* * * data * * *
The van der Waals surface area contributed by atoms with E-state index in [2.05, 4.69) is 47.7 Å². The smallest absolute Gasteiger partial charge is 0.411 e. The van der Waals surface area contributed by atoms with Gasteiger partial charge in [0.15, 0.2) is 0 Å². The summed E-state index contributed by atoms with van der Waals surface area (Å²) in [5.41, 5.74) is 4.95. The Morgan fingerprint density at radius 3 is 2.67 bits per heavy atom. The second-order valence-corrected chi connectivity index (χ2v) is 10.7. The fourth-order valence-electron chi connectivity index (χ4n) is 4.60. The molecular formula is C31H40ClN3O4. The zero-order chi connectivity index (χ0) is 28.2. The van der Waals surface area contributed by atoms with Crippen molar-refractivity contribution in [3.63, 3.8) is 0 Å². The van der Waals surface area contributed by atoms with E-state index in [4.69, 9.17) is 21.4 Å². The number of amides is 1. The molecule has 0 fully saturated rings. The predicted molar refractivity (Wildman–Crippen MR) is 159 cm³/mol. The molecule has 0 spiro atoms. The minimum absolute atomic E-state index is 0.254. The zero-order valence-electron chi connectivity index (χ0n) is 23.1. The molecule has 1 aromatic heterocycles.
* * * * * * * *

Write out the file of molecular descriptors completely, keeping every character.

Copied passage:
The van der Waals surface area contributed by atoms with E-state index in [2.05, 4.69) is 47.7 Å². The smallest absolute Gasteiger partial charge is 0.411 e. The van der Waals surface area contributed by atoms with Gasteiger partial charge in [0.15, 0.2) is 0 Å². The summed E-state index contributed by atoms with van der Waals surface area (Å²) in [5.41, 5.74) is 4.95. The Morgan fingerprint density at radius 3 is 2.67 bits per heavy atom. The second-order valence-corrected chi connectivity index (χ2v) is 10.7. The fourth-order valence-electron chi connectivity index (χ4n) is 4.60. The molecular formula is C31H40ClN3O4. The zero-order chi connectivity index (χ0) is 28.2. The van der Waals surface area contributed by atoms with Crippen molar-refractivity contribution in [3.63, 3.8) is 0 Å². The van der Waals surface area contributed by atoms with E-state index in [4.69, 9.17) is 21.4 Å². The number of amides is 1. The molecule has 0 fully saturated rings. The predicted molar refractivity (Wildman–Crippen MR) is 159 cm³/mol. The molecule has 0 spiro atoms. The minimum absolute atomic E-state index is 0.254. The zero-order valence-electron chi connectivity index (χ0n) is 23.1. The molecule has 1 aromatic heterocycles.